Obama's decision could tie the hands of Senate Majority Leader Harry Reid, who has been negotiating to remove Lieberman as chair of the Homeland Security and Government Reform committee while keeping him within the caucus. Lieberman has insisted that he will split from the Democrats if his homeland security position is stripped.
Aides to the president-elect did not return requests for comment. Senate officials were unclear whether Obama would be comfortable with Lieberman maintaining his current committee post.
Meanwhile, Senate Minority Leader Mitch McConnell has said that he would welcome Lieberman into the GOP, though he has little to offer in terms of committee assignments.
If Lieberman were to continue caucusing with the Democrats without being punished for his campaign conduct -- Democrats say he broke a promise not to campaign negatively against Obama -- the progressive community will undoubtedly be up in arms. For Obama, however, the move may be a shrewd gesture towards reconciliation, in the process taking a potentially taxing political fight off the table.
Fellow Connecticut Senate Chris Dodd, who has spoken out in favor of Lieberman remaining in the party, explained as much to reporters on Friday:
"What does Barack Obama want?... He's talked about reconciliation, healing, bringing people together. I don't think he'd necessarily want to spend the first month of this president-elect period, this transition period, talking about a Senate seat, particularly if someone is willing to come forward and is willing to be a member of your family in the caucus in that sense."
A Democrat close to Lieberman, meanwhile, said he thought that keeping Lieberman in the fold "would be a good move for Obama as a way to make real his promise of new politics, a less partisan Washington and more unity. He would do so at some risk. Obviously there is a liberal wing of the party that wants Joe punished... "
There is, perhaps, one measure by which Democratic leadership can still reconcile the competing realities of Lieberman's future in the caucus. One Democratic aide said that the party was considering letting the Connecticut Senator keep his post at homeland security but forcing him to relinquish one or both of his spots on two more high-profile committees: Armed Services and Environment & Public Works.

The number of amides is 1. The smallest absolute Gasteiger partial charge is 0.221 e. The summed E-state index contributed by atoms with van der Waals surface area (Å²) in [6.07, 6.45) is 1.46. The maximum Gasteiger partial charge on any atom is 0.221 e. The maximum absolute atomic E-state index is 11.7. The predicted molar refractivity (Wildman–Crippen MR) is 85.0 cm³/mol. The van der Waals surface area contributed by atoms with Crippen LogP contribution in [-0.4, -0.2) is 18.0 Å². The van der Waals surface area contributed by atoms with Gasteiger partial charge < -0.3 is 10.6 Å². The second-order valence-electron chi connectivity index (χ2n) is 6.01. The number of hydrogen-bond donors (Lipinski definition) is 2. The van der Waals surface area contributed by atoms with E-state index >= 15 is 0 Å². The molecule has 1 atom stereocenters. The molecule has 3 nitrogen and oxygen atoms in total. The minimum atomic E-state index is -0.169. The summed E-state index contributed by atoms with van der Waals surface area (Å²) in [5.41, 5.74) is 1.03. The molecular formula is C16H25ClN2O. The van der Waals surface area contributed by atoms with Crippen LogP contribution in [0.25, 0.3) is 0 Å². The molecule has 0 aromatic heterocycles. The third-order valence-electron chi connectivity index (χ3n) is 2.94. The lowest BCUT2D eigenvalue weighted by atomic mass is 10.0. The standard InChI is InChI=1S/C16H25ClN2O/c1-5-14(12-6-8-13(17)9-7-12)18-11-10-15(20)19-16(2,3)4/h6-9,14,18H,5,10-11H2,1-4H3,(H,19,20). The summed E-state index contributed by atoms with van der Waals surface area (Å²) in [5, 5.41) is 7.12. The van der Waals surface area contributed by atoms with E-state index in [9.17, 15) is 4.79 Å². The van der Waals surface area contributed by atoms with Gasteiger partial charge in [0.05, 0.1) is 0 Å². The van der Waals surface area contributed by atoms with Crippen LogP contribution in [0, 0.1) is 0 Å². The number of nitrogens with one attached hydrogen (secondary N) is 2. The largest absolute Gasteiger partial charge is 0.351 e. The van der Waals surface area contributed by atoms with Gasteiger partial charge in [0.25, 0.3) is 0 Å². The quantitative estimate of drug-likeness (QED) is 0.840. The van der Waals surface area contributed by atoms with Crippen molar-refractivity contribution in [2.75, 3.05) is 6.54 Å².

Lieberman is in line for leadership roles in both of those committees should the current chairs leave their posts. On Armed Services, the two senators ahead of him are Ted Kennedy and Robert Byrd. On Environment and Public Works, current chair Barbara Boxer may face a tough reelection campaign in 2010 and second in line, Sen. Max Baucus, already heads another committee.
If Democratic leadership were to keep Lieberman on homeland security but impede any chance of ascending to these other posts, that may be enough to placate progressive activists demanding punishment while keeping the Connecticut Senator in the caucus.
UPDATE: Josh Marshall at Talking Points Memo writes that Bill Clinton has also been "making calls on Sen. Lieberman's behalf," something that the Huffington Post later heard from another Hill source.
But Matt McKenna, a spokesman for the former president, vehemently denies the report.
"It's completely false," he says.